EDIT: I think, from my discussion below with @joran , that @joran helped me figure out *how* `dist`

is altering the distance value (it appears to be scaling the sum of the squares of the coordinates by the value [total dimensions]/[non-missing dimensions], but that is just a guess). What I'd like to know, if anyone does know, are: is that what is really going on? If so, why is that considered a reasonable thing to do? Can there, or should there be options to `dist`

to compute it the way I proposed (that question might be to vague or of an opinionated nature to answer, though).

I was wondering how the `dist`

function actually works on vectors that have missing values. Below is a recreated example. I use the `dist`

function and a more fundamental implementation of what I believe should be the definition of Euclidian distance with sqrt, sum, and powers. I also expected that if a component of either vector was `NA`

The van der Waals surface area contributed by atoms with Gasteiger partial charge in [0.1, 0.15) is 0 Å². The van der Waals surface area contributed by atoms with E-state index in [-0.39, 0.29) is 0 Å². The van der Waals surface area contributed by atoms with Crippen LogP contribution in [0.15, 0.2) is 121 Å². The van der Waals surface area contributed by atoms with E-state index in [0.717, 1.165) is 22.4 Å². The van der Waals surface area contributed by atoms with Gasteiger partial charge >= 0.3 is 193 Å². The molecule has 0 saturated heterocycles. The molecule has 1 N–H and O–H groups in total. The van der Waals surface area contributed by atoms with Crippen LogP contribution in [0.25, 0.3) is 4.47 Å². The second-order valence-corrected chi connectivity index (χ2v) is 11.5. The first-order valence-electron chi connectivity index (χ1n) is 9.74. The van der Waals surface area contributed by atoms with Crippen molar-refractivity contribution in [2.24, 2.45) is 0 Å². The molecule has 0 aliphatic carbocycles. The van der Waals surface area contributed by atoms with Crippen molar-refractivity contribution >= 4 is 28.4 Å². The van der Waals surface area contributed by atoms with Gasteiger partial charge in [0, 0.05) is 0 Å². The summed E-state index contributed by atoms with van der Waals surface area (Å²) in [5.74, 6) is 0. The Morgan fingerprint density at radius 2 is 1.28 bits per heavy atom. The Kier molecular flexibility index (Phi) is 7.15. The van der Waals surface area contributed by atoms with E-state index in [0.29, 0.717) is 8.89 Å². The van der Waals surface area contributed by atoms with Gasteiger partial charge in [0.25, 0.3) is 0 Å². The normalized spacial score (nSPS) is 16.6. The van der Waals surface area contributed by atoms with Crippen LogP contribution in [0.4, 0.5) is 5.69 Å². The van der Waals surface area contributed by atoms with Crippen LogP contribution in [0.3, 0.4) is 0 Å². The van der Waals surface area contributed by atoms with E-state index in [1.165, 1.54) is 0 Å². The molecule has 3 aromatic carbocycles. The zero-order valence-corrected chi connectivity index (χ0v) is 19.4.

, that that dimension would just be thrown out of the sum, which is how I implemented it. But you can see that that definition doesn't agree with `dist`

.

I will be using my basic implementation to handle the `NA`

values, but I was wondering how `dist`

is actually arriving at a value when vectors have `NA`

, and why it doesn't agree with how I calculate it below. I would think that my basic implementation should be the default/common one, and I can't figure out what alternate method `dist`

is using to get what it is getting.

Thanks, Matt

```
v1 <- c(1,1,1)
v2 <- c(1,2,3)
v3 <- c(1,NA,3)
# Agree on vectors with non-missing components
# --------------------------------------------
dist(rbind(v1, v2))
# v1
# v2 2.236068
sqrt(sum((v1 - v2)^2, na.rm=TRUE))
# [1] 2.236068
# But they don't agree when there is a missing component
# Under what logic does sqrt(6) make sense as the answer for dist?
# --------------------------------------------
dist(rbind(v1, v3))
# v1
# v3 2.44949
sqrt(sum((v1 - v3)^2, na.rm=TRUE))
# [1] 2
```